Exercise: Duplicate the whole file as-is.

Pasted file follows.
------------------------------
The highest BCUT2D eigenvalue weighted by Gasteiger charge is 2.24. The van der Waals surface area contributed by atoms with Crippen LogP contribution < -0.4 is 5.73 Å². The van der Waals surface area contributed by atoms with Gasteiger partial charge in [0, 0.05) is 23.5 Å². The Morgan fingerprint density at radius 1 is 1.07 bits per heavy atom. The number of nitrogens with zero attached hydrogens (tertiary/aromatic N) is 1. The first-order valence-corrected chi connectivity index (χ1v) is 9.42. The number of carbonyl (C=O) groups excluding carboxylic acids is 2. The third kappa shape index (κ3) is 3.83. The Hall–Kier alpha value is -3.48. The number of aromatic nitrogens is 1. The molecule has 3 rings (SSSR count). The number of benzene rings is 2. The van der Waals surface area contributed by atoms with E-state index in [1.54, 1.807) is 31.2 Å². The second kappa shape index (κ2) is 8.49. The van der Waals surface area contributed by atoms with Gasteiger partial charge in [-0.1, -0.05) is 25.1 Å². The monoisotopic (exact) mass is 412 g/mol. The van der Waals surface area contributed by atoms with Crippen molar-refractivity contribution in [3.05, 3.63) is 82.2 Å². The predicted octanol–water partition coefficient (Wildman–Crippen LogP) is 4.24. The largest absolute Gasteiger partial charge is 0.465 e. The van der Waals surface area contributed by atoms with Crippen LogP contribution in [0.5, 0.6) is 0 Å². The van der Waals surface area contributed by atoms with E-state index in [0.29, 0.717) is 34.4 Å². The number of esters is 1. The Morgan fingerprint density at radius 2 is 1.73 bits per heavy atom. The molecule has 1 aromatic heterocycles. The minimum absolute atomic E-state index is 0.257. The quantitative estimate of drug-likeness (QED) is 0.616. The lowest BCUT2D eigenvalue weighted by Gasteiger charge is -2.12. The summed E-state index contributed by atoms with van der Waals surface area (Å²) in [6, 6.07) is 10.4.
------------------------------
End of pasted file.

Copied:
The highest BCUT2D eigenvalue weighted by Gasteiger charge is 2.24. The van der Waals surface area contributed by atoms with Crippen LogP contribution < -0.4 is 5.73 Å². The van der Waals surface area contributed by atoms with Gasteiger partial charge in [0, 0.05) is 23.5 Å². The Morgan fingerprint density at radius 1 is 1.07 bits per heavy atom. The number of nitrogens with zero attached hydrogens (tertiary/aromatic N) is 1. The first-order valence-corrected chi connectivity index (χ1v) is 9.42. The number of carbonyl (C=O) groups excluding carboxylic acids is 2. The third kappa shape index (κ3) is 3.83. The Hall–Kier alpha value is -3.48. The number of aromatic nitrogens is 1. The molecule has 3 rings (SSSR count). The number of benzene rings is 2. The van der Waals surface area contributed by atoms with E-state index in [1.54, 1.807) is 31.2 Å². The second kappa shape index (κ2) is 8.49. The van der Waals surface area contributed by atoms with Gasteiger partial charge in [-0.1, -0.05) is 25.1 Å². The monoisotopic (exact) mass is 412 g/mol. The van der Waals surface area contributed by atoms with Crippen molar-refractivity contribution in [3.05, 3.63) is 82.2 Å². The predicted octanol–water partition coefficient (Wildman–Crippen LogP) is 4.24. The largest absolute Gasteiger partial charge is 0.465 e. The van der Waals surface area contributed by atoms with Crippen LogP contribution in [0.5, 0.6) is 0 Å². The van der Waals surface area contributed by atoms with E-state index in [0.29, 0.717) is 34.4 Å². The number of esters is 1. The Morgan fingerprint density at radius 2 is 1.73 bits per heavy atom. The molecule has 1 aromatic heterocycles. The minimum absolute atomic E-state index is 0.257. The quantitative estimate of drug-likeness (QED) is 0.616. The lowest BCUT2D eigenvalue weighted by Gasteiger charge is -2.12. The summed E-state index contributed by atoms with van der Waals surface area (Å²) in [6, 6.07) is 10.4.